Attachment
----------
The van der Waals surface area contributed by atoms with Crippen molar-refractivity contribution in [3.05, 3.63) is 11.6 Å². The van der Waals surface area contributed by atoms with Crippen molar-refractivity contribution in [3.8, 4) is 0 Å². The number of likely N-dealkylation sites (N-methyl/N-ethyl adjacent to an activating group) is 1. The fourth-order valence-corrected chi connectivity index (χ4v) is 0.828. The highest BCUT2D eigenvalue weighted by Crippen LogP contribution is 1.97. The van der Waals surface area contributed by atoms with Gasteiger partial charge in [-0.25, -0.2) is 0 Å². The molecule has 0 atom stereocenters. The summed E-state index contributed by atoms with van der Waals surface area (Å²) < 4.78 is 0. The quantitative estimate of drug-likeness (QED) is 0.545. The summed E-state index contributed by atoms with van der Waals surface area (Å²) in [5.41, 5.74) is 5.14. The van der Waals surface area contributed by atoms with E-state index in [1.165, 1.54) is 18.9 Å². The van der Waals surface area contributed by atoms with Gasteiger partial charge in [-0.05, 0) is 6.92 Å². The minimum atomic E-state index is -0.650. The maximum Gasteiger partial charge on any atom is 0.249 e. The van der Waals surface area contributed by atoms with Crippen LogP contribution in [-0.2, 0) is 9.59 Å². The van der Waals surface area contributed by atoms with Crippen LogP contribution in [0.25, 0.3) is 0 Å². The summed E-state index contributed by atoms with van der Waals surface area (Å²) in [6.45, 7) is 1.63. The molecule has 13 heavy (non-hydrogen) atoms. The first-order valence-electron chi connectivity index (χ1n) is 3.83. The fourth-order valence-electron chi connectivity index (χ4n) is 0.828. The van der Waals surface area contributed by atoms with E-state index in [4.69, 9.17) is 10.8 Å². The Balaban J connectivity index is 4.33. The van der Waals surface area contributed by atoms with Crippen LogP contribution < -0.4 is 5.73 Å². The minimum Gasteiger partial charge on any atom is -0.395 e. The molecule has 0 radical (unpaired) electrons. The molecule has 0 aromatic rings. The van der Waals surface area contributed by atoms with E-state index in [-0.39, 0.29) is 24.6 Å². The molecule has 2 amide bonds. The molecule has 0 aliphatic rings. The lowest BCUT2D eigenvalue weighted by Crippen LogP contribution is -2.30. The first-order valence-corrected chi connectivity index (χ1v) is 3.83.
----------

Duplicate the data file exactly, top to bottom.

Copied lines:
The van der Waals surface area contributed by atoms with Crippen molar-refractivity contribution in [3.05, 3.63) is 11.6 Å². The van der Waals surface area contributed by atoms with Crippen molar-refractivity contribution in [3.8, 4) is 0 Å². The number of likely N-dealkylation sites (N-methyl/N-ethyl adjacent to an activating group) is 1. The fourth-order valence-corrected chi connectivity index (χ4v) is 0.828. The highest BCUT2D eigenvalue weighted by Crippen LogP contribution is 1.97. The van der Waals surface area contributed by atoms with Gasteiger partial charge in [-0.25, -0.2) is 0 Å². The molecule has 0 atom stereocenters. The summed E-state index contributed by atoms with van der Waals surface area (Å²) < 4.78 is 0. The quantitative estimate of drug-likeness (QED) is 0.545. The summed E-state index contributed by atoms with van der Waals surface area (Å²) in [5.41, 5.74) is 5.14. The van der Waals surface area contributed by atoms with E-state index in [1.165, 1.54) is 18.9 Å². The van der Waals surface area contributed by atoms with Gasteiger partial charge in [-0.05, 0) is 6.92 Å². The minimum atomic E-state index is -0.650. The maximum Gasteiger partial charge on any atom is 0.249 e. The van der Waals surface area contributed by atoms with Crippen LogP contribution in [-0.2, 0) is 9.59 Å². The van der Waals surface area contributed by atoms with Crippen LogP contribution in [0.25, 0.3) is 0 Å². The summed E-state index contributed by atoms with van der Waals surface area (Å²) in [6.45, 7) is 1.63. The molecule has 13 heavy (non-hydrogen) atoms. The first-order valence-electron chi connectivity index (χ1n) is 3.83. The fourth-order valence-electron chi connectivity index (χ4n) is 0.828. The van der Waals surface area contributed by atoms with E-state index in [4.69, 9.17) is 10.8 Å². The Balaban J connectivity index is 4.33. The van der Waals surface area contributed by atoms with Crippen LogP contribution < -0.4 is 5.73 Å². The minimum Gasteiger partial charge on any atom is -0.395 e. The molecule has 0 radical (unpaired) electrons. The molecule has 0 aromatic rings. The van der Waals surface area contributed by atoms with E-state index in [-0.39, 0.29) is 24.6 Å². The molecule has 2 amide bonds. The molecule has 0 aliphatic rings. The lowest BCUT2D eigenvalue weighted by Crippen LogP contribution is -2.30. The first-order valence-corrected chi connectivity index (χ1v) is 3.83.